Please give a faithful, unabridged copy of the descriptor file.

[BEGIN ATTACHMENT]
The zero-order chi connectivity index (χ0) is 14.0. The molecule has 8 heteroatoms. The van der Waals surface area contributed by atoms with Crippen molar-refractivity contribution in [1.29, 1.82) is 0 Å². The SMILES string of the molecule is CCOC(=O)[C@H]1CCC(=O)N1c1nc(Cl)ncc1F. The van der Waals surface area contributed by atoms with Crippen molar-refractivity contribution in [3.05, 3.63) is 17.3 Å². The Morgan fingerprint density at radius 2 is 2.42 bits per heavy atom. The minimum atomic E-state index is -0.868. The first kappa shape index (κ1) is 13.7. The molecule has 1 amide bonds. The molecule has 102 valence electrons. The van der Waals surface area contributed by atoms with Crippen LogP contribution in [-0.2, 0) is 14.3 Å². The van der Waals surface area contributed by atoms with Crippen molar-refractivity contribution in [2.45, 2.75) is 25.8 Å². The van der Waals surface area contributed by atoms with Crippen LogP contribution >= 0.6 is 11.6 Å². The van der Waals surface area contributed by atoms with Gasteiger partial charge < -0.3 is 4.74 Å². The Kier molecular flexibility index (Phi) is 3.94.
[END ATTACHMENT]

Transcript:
The zero-order chi connectivity index (χ0) is 14.0. The molecule has 8 heteroatoms. The van der Waals surface area contributed by atoms with Crippen molar-refractivity contribution in [1.29, 1.82) is 0 Å². The SMILES string of the molecule is CCOC(=O)[C@H]1CCC(=O)N1c1nc(Cl)ncc1F. The van der Waals surface area contributed by atoms with Crippen molar-refractivity contribution in [3.05, 3.63) is 17.3 Å². The Morgan fingerprint density at radius 2 is 2.42 bits per heavy atom. The minimum atomic E-state index is -0.868. The first kappa shape index (κ1) is 13.7. The molecule has 1 amide bonds. The molecule has 102 valence electrons. The van der Waals surface area contributed by atoms with Crippen LogP contribution in [-0.2, 0) is 14.3 Å². The van der Waals surface area contributed by atoms with Crippen molar-refractivity contribution in [2.45, 2.75) is 25.8 Å². The van der Waals surface area contributed by atoms with Crippen LogP contribution >= 0.6 is 11.6 Å². The van der Waals surface area contributed by atoms with Gasteiger partial charge < -0.3 is 4.74 Å². The Kier molecular flexibility index (Phi) is 3.94.